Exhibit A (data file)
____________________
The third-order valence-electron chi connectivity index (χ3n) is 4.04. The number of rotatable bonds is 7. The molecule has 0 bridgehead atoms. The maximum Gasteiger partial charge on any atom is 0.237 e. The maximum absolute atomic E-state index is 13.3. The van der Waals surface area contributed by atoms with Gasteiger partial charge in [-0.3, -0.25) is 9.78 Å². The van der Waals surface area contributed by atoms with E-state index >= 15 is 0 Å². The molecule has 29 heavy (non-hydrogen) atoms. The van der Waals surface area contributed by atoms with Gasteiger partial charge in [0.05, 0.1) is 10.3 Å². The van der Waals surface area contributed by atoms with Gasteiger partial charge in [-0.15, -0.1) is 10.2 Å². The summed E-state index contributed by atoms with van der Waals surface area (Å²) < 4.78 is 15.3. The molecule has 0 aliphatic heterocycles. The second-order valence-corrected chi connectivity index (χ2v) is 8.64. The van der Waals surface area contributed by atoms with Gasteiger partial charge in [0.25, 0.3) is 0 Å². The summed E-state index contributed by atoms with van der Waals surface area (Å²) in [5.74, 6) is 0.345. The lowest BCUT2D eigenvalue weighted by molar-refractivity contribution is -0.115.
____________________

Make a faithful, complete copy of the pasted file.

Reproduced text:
The third-order valence-electron chi connectivity index (χ3n) is 4.04. The number of rotatable bonds is 7. The molecule has 0 bridgehead atoms. The maximum Gasteiger partial charge on any atom is 0.237 e. The maximum absolute atomic E-state index is 13.3. The van der Waals surface area contributed by atoms with Gasteiger partial charge in [-0.3, -0.25) is 9.78 Å². The van der Waals surface area contributed by atoms with E-state index >= 15 is 0 Å². The molecule has 29 heavy (non-hydrogen) atoms. The van der Waals surface area contributed by atoms with Gasteiger partial charge in [0.05, 0.1) is 10.3 Å². The van der Waals surface area contributed by atoms with Gasteiger partial charge in [-0.15, -0.1) is 10.2 Å². The summed E-state index contributed by atoms with van der Waals surface area (Å²) < 4.78 is 15.3. The molecule has 0 aliphatic heterocycles. The second-order valence-corrected chi connectivity index (χ2v) is 8.64. The van der Waals surface area contributed by atoms with Gasteiger partial charge in [0.25, 0.3) is 0 Å². The summed E-state index contributed by atoms with van der Waals surface area (Å²) in [5.74, 6) is 0.345. The lowest BCUT2D eigenvalue weighted by molar-refractivity contribution is -0.115.